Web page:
These are all taken from Thomas Watson’s Body of Divinity, which is an exposition of the Westminster Shorter Catechism. Under #1 he has 3 sub-points, which I have listed as A, B, and C.
 It is glorifying God when we aim purely at his glory. It is one thing to advance God’s glory, another thing to aim at it. God must be the ultimate end of all actions…We do this,
A:When we prefer God’s glory above all things.
B: We aim at God’s glory, when we are content that God’s will should take place, though it may cross ours.
C: We aim at God’s glory when we are content to be outshined by others in gifts and esteem—so that his glory may be increased.
 We glorify God by a sincere confession of sin…A humble confession exalts God. How is God’s free grace magnified, in crowning those who deserve to be condemned! The excusing and mincing of sin casts a reproach upon God.
 We glorify God by believing…Unbelief affronts God, it gives him the lie; “he who believes not, makes God a liar.” But faith brings glory to God; it sets its seal, that God is true. He who believes flies to God’s mercy and truth, as to an altar of refuge; he engarrisons himself in the promises, and trusts all he has with God.
 We glorify God, by being tender of his glory. God’s glory is as dear to him as the pupil of his eye. An sincere child weeps to see a disgrace done to his father. Psalm 69:9. “The reproaches of those who reproached you are fallen upon me.” When we hear God reproached, it is as if we were reproached; when God’s glory suffers, it is as if we suffered. This is to be tender of God’s glory.
 We glorify God by fruitfulness…It is not mere profession—but fruit which glorifies God. God expects to have his glory from us in this way. “Who plants a vineyard, and does not eat the fruit of it?” Trees in the forest may be barren—but trees in the garden are fruitful. We must bring forth the fruits of love and good works.
 We glorify God, by being contented in that state in which Providence has placed us. We give God the glory of his wisdom, when we rest satisfied with whatever portion he carves out to us…A good Christian argues thus: “It is God who has put me in this condition; he could have raised me higher, if he pleased—but that might have been a snare to me. He has done it in wisdom and love; therefore I will sit down satisfied with my condition.”
 We glorify God by working out our own salvation. God has twisted together, his glory and our good. We glorify him by promoting our own salvation. It is a glory to God to have multitudes of converts; his design of free grace takes effect, and God has the glory of his mercy; so that, while we are endeavoring our salvation, we are honoring God.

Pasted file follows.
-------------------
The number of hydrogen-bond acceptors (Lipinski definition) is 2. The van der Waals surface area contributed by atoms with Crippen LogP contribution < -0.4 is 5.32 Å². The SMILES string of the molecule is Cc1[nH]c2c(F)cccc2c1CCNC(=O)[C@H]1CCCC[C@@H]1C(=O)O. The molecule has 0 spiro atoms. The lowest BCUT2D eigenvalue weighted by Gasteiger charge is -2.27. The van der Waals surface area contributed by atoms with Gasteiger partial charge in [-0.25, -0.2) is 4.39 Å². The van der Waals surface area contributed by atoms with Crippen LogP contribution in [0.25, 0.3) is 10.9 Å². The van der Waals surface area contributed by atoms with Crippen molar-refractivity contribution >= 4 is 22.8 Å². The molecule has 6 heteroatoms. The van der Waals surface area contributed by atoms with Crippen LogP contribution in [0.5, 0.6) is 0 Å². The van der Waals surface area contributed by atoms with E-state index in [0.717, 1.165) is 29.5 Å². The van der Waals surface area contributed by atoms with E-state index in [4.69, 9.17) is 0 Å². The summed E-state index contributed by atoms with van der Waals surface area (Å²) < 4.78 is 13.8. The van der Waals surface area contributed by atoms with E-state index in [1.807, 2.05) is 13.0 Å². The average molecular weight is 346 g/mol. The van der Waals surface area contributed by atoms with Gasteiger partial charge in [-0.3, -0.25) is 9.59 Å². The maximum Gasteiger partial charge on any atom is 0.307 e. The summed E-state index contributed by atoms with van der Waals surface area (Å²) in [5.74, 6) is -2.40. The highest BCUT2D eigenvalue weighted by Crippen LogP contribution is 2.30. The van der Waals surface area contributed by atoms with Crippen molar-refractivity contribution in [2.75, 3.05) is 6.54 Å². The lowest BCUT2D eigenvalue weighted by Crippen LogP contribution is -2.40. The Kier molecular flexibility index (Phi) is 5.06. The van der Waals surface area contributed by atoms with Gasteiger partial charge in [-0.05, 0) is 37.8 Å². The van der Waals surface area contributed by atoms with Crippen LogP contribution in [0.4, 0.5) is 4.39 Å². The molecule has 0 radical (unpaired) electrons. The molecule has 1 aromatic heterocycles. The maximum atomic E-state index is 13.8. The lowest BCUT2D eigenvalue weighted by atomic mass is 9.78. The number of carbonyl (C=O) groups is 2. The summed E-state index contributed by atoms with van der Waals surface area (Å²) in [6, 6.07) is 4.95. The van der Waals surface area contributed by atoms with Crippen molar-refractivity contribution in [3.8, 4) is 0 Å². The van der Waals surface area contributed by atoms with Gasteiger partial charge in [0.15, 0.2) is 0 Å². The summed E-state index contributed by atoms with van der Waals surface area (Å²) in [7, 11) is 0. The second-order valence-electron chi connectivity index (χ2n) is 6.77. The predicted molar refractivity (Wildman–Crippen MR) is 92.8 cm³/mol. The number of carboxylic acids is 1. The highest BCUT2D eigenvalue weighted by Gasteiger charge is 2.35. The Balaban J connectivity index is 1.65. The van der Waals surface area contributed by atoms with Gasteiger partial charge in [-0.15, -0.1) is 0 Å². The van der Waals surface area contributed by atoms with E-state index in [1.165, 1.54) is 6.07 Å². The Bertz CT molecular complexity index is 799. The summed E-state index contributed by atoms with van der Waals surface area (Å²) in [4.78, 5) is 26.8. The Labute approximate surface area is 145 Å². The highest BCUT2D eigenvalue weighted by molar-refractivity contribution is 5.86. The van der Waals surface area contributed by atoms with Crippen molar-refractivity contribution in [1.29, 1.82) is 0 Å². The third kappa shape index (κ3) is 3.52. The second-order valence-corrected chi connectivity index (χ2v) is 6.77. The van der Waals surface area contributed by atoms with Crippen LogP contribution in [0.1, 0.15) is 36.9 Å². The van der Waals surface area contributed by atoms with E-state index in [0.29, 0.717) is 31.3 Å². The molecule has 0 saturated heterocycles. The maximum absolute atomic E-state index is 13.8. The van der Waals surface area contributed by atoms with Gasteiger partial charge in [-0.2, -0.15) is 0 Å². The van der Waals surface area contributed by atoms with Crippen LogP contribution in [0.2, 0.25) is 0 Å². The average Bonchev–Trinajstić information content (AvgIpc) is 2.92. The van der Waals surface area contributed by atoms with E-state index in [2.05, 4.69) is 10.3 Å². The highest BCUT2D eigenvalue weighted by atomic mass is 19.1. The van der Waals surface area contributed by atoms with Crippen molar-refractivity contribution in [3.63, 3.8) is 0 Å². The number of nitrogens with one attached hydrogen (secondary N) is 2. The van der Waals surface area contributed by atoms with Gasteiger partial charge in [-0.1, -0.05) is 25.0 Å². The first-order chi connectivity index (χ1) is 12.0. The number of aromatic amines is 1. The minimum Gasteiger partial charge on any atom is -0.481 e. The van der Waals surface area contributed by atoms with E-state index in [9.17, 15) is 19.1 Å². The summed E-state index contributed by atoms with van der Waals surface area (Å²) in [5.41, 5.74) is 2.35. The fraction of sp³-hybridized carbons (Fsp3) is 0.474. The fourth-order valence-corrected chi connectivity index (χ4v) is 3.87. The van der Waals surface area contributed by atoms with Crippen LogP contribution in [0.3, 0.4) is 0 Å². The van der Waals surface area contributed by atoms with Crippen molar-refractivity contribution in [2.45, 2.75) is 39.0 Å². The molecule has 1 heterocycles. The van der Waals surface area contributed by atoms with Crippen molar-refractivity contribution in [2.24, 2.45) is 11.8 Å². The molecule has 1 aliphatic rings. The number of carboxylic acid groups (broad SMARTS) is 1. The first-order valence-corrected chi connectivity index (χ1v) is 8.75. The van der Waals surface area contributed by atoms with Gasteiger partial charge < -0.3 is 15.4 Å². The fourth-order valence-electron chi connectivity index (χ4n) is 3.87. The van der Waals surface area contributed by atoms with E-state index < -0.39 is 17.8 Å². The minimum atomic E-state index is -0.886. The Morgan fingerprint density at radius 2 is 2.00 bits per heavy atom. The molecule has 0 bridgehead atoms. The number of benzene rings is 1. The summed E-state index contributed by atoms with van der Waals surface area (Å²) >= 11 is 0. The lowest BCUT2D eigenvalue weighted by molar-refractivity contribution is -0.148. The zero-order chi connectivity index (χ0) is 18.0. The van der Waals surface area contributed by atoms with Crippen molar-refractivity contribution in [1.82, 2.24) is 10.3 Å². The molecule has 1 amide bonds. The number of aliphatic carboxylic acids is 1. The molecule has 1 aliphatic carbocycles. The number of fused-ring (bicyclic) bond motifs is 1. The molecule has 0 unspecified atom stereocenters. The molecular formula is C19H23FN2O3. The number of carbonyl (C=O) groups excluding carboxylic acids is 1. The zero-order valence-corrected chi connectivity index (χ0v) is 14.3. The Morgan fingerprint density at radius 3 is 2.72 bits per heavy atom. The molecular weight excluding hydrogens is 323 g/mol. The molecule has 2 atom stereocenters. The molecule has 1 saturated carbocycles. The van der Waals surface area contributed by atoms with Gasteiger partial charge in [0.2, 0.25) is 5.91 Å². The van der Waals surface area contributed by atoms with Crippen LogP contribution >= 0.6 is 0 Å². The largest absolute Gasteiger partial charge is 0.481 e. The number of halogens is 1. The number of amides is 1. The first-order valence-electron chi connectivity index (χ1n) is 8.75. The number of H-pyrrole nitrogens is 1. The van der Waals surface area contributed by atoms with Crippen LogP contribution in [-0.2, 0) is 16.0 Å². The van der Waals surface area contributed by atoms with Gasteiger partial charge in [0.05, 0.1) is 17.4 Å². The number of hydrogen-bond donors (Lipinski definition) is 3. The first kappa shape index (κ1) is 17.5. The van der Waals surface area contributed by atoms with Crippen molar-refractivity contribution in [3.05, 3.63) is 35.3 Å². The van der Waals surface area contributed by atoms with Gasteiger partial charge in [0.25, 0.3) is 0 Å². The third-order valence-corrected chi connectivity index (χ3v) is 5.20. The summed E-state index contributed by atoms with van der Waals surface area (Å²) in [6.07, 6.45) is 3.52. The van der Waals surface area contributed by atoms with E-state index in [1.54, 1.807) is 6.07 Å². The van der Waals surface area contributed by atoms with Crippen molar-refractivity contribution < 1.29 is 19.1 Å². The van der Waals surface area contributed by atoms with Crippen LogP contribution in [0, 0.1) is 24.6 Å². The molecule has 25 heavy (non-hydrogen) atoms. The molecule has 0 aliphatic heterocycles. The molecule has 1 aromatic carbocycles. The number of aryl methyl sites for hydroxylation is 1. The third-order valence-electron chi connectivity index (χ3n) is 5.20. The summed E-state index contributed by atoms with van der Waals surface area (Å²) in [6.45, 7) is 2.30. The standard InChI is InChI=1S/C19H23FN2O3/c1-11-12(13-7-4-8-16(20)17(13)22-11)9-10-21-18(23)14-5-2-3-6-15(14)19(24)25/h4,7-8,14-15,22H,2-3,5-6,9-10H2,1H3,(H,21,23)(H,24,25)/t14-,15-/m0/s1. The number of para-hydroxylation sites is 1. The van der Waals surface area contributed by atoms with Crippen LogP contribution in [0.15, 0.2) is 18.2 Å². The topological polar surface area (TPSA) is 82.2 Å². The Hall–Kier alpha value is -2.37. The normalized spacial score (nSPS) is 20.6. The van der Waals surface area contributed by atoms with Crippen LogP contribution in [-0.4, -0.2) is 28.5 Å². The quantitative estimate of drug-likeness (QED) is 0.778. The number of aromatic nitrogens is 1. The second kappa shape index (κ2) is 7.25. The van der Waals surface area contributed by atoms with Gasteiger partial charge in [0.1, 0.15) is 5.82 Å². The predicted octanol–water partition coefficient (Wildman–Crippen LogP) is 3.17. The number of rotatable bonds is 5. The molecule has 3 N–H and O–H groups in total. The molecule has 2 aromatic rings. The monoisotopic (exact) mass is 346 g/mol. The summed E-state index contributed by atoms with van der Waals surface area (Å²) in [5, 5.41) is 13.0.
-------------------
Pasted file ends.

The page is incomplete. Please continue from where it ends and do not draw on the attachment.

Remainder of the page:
We glorify God by living for God…The Mammonist lives for his money. The Epicure [lover of pleasure] lives for his belly. The design of a sinner’s life is to gratify lust—but we glorify God when we live for God. We live to God when we live to his service, and lay ourselves out wholly for God.
 We glorify God by walking cheerfully. It brings glory to God, when the world sees a Christian has that within him, which can make him cheerful in the worst times; which can enable him, with the nightingale, to sing with a thorn at his bosom. The people of God have ground for cheerfulness. They are justified and adopted, and this creates inward peace; it makes music within, whatever storms are without. If we consider what Christ has wrought for us by his blood, and wrought in us by his Spirit, it is a ground of great cheerfulness, and this cheerfulness glorifies God.
 We glorify God, by standing up for his truths. Much of God’s glory lies in his truth. God has entrusted us with his truth, as a master entrusts his servant with his purse to keep. We have not a richer jewel to trust God with—than our souls; nor has God a richer jewel to trust us with—than his truth.
 We glorify God, by praising him…Though nothing can add to God’s essential glory, yet praise exalts him in the eyes of others. When we praise God, we spread his fame and renown, we display the trophies of his excellency.
 We glorify God, by being zealous for his name…Zeal is a mixed affection, a compound of love and anger; it carries forth our love to God, and our anger against sin in an intense degree. Zeal is impatient of God’s dishonor; a Christian fired with zeal, takes a dishonor done to God, worse than an injury done to himself!
 We glorify God, when we have an eye to God in our natural and in our civil actions…We glorify God, when we have an eye to God in all our civil [buying and selling] and natural [eating and drinking] actions, and do nothing that may reflect any blemish on true religion.
 We glorify God by laboring to draw others to God…We should be both diamonds and magnets; diamonds for the luster of grace, and magnets for attractive virtue in drawing others to Christ.
 We glorify God in a high degree when we suffer for God, and seal the gospel with our blood…God’s glory shines in the ashes of his martyrs…They embraced torments as so many crowns. God grant we may thus glorify him—if he calls us to it. Many pray, “Let this cup of suffering pass away!” Few pray, “May your will be done!”
 We glorify God, when we give God the glory of all that we do…As the silkworm, when she weaves her curious work, hides herself under the silk, and is not seen; so when we have done anything praiseworthy, we must hide ourselves under the veil of humility, and transfer the glory of all we have done to God.
 We glorify God by a holy life…By our exact Bible-lives, we glorify God. Though the main work of true religion lies in the heart, yet our light must so shine that others may behold it.